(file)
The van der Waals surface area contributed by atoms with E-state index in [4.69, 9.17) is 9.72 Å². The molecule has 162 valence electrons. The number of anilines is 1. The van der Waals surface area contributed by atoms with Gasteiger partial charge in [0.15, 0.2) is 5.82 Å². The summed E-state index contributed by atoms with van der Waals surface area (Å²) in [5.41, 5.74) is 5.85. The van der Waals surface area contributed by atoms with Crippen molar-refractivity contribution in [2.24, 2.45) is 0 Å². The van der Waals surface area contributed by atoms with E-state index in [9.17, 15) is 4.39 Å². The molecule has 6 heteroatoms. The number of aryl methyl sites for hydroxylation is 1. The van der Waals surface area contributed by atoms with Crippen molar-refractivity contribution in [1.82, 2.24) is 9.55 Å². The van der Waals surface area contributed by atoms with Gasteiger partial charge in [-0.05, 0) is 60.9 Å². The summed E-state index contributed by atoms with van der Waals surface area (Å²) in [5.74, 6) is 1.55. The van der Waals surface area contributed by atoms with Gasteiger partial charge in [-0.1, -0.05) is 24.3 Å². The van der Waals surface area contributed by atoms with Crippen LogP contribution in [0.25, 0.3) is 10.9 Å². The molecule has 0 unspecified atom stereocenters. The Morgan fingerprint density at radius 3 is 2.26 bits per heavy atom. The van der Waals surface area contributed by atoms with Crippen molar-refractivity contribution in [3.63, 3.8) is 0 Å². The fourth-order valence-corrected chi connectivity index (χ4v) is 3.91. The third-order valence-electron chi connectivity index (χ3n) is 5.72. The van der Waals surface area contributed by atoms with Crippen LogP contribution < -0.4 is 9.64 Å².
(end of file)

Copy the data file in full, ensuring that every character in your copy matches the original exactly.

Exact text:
The van der Waals surface area contributed by atoms with E-state index in [4.69, 9.17) is 9.72 Å². The molecule has 162 valence electrons. The number of anilines is 1. The van der Waals surface area contributed by atoms with Gasteiger partial charge in [0.15, 0.2) is 5.82 Å². The summed E-state index contributed by atoms with van der Waals surface area (Å²) in [5.41, 5.74) is 5.85. The van der Waals surface area contributed by atoms with Crippen molar-refractivity contribution in [2.24, 2.45) is 0 Å². The van der Waals surface area contributed by atoms with E-state index in [9.17, 15) is 4.39 Å². The molecule has 6 heteroatoms. The number of aryl methyl sites for hydroxylation is 1. The van der Waals surface area contributed by atoms with Crippen molar-refractivity contribution in [1.82, 2.24) is 9.55 Å². The van der Waals surface area contributed by atoms with Gasteiger partial charge in [-0.05, 0) is 60.9 Å². The summed E-state index contributed by atoms with van der Waals surface area (Å²) in [5.74, 6) is 1.55. The van der Waals surface area contributed by atoms with Gasteiger partial charge in [-0.1, -0.05) is 24.3 Å². The van der Waals surface area contributed by atoms with Crippen LogP contribution in [0.25, 0.3) is 10.9 Å². The molecule has 0 unspecified atom stereocenters. The Morgan fingerprint density at radius 3 is 2.26 bits per heavy atom. The van der Waals surface area contributed by atoms with Crippen molar-refractivity contribution in [3.63, 3.8) is 0 Å². The fourth-order valence-corrected chi connectivity index (χ4v) is 3.91. The third-order valence-electron chi connectivity index (χ3n) is 5.72. The van der Waals surface area contributed by atoms with Crippen LogP contribution < -0.4 is 9.64 Å².